Journey of Discovery: Part One

Hello friends! My name is Elliot Raff, and I’m a Level Two judge from Boston, MA. I’m honored to be joining the Feedback Loop as an editor and contributor. Today, I am going to start a series of articles on how to overcome a barrier that I think has gone largely overlooked in the field of feedback – sitting down and writing.

The page is blank. I hate the blank page. What is it about the white space that bothers me so? If it were a person, sitting in front of me, you wouldn’t be able to shut me up.

That’s it, Elliot. Feedback should be a conversation.

But you had the conversation already.

Come on, you know better. We write to supplement the conversation, not to replace it.

Why was that? I’ve written articles before. I have a degree in English Education. I have absolutely no problem with writing, and yet I couldn’t make myself just do it. I tried thinking of the recipient of my review, how this could benefit them. Still, that wasn’t always enough to get it done. It was still something that, at the end of the day, I had to sit down and do. It didn’t matter if the feedback was positive or negative. I just hated sitting and staring at a blank space, so I avoided it.

When Riki Hayashi put out the solicitation for editors for the Feedback Loop, he asked applicants to bring up issues that faced the advancement of feedback in the judge program. It was at that point that I was able to crystallize my thoughts. I couldn’t be the only person who was experiencing this problem. The actual writing was a barrier to writing reviews.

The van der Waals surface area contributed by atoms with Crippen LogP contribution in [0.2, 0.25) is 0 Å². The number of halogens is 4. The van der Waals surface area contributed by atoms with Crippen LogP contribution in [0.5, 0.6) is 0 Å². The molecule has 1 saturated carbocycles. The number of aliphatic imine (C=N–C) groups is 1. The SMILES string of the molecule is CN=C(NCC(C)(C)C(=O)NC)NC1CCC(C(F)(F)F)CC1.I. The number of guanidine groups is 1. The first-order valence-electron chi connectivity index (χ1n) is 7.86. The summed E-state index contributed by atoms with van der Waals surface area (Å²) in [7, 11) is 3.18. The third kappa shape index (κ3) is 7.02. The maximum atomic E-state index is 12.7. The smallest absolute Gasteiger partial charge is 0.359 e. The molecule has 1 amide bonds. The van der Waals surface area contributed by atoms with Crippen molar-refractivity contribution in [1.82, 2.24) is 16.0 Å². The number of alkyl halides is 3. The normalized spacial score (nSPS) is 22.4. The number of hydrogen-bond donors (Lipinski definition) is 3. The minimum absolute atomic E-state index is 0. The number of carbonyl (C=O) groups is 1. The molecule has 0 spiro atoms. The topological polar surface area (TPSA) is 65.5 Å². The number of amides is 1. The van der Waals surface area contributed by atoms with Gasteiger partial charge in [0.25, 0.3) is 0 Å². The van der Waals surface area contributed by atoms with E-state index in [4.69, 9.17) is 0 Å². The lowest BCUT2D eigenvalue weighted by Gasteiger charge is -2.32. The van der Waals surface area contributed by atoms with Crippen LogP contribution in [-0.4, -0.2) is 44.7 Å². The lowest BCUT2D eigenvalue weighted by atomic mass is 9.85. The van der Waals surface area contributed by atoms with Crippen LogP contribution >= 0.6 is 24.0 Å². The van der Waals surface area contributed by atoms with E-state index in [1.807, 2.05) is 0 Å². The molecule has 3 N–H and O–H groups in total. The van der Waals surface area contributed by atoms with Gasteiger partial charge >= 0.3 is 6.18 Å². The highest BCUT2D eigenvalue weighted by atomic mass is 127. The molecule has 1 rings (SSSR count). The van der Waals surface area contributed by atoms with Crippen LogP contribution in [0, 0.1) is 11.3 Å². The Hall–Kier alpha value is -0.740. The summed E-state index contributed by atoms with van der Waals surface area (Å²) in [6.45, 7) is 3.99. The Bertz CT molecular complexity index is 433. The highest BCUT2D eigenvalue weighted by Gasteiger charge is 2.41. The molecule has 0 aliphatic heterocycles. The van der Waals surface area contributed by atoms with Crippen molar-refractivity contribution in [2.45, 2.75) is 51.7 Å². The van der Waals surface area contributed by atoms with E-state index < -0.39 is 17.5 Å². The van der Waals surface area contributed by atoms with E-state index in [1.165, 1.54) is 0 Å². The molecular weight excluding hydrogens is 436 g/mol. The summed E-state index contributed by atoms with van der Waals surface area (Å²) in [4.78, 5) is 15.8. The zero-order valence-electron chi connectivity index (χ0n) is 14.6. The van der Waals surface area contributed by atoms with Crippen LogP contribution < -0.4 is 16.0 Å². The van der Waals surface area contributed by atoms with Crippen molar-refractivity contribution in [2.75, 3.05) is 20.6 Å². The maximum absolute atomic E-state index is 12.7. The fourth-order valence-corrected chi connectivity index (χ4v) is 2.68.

Writing is hard. It’s even harder when you are writing specifically for someone else.

Lots of people put out articles every day. In Magic, this might be the latest Standard tech, or a new draft strategy, or generic play tips. Authors are writing to a target audience, which in most cases is a rather wide net. Judges don’t have that luxury with reviews. If I write a review, I am writing it for one other person. There’s a lot of anxiety that can be caused by giving feedback at all – but writing down your thoughts comes with so many pitfalls. You want to get your point across, but not too harshly. You have to make sure you don’t ramble, that there are no spelling errors, no run-on sentences. Writing is hard because you’re human, and you want to do well.

So, like every human ever, you procrastinate. And then it’s a week after the event. And then a month. And then the event isn’t fresh in your mind, so it’s better not to write it at all.

This was me. And I even identify as a freaking writer!

Ultimately, writing is a process. And, like any process, you have to begin somewhere. Don’t think about it. Just start. Write your heart, and then, once you’ve started, you’ll be surprised how hard it is to stop. If you think you should, don’t. That’s what revisions are for. This is not the place to choose your words carefully. Fill the page with your thoughts, your ideas, your criticisms and your praise. Write until you are empty. Then, once you are, you can go back and make it make sense. Or give it to an editor and they’ll do it for you.

This review is for you as much as it is for the person you are writing it for. It’s for you to practice with, a place for you to begin your journey of discovery.


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